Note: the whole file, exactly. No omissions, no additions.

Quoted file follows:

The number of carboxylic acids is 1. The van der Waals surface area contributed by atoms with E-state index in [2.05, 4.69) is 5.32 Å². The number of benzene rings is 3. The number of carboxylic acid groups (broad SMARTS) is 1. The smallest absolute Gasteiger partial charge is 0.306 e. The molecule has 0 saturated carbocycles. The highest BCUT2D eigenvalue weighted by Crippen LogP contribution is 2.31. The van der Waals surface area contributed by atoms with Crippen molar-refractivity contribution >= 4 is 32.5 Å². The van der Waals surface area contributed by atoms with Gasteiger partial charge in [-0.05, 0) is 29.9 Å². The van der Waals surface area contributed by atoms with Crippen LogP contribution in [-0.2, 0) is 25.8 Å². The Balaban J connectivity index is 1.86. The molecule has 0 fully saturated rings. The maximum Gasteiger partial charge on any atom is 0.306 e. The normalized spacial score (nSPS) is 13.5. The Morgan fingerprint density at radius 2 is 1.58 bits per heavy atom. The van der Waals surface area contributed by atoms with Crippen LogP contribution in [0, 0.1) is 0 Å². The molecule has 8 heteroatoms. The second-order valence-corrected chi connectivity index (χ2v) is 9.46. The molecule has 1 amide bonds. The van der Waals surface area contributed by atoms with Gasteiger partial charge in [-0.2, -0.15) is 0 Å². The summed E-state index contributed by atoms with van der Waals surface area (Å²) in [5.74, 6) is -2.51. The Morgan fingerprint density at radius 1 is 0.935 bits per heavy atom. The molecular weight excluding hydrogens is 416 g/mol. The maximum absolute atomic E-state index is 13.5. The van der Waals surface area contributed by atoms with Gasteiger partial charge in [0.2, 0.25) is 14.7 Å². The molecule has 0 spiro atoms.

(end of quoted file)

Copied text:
The number of carboxylic acids is 1. The van der Waals surface area contributed by atoms with E-state index in [2.05, 4.69) is 5.32 Å². The number of benzene rings is 3. The number of carboxylic acid groups (broad SMARTS) is 1. The smallest absolute Gasteiger partial charge is 0.306 e. The molecule has 0 saturated carbocycles. The highest BCUT2D eigenvalue weighted by Crippen LogP contribution is 2.31. The van der Waals surface area contributed by atoms with Crippen molar-refractivity contribution >= 4 is 32.5 Å². The van der Waals surface area contributed by atoms with Gasteiger partial charge in [-0.05, 0) is 29.9 Å². The van der Waals surface area contributed by atoms with Crippen LogP contribution in [-0.2, 0) is 25.8 Å². The Balaban J connectivity index is 1.86. The molecule has 0 fully saturated rings. The maximum Gasteiger partial charge on any atom is 0.306 e. The normalized spacial score (nSPS) is 13.5. The Morgan fingerprint density at radius 2 is 1.58 bits per heavy atom. The van der Waals surface area contributed by atoms with Crippen LogP contribution in [0, 0.1) is 0 Å². The molecule has 8 heteroatoms. The second-order valence-corrected chi connectivity index (χ2v) is 9.46. The molecule has 1 amide bonds. The van der Waals surface area contributed by atoms with Gasteiger partial charge in [-0.2, -0.15) is 0 Å². The summed E-state index contributed by atoms with van der Waals surface area (Å²) in [5.74, 6) is -2.51. The Morgan fingerprint density at radius 1 is 0.935 bits per heavy atom. The molecular weight excluding hydrogens is 416 g/mol. The maximum absolute atomic E-state index is 13.5. The van der Waals surface area contributed by atoms with Gasteiger partial charge in [0.2, 0.25) is 14.7 Å². The molecule has 0 spiro atoms.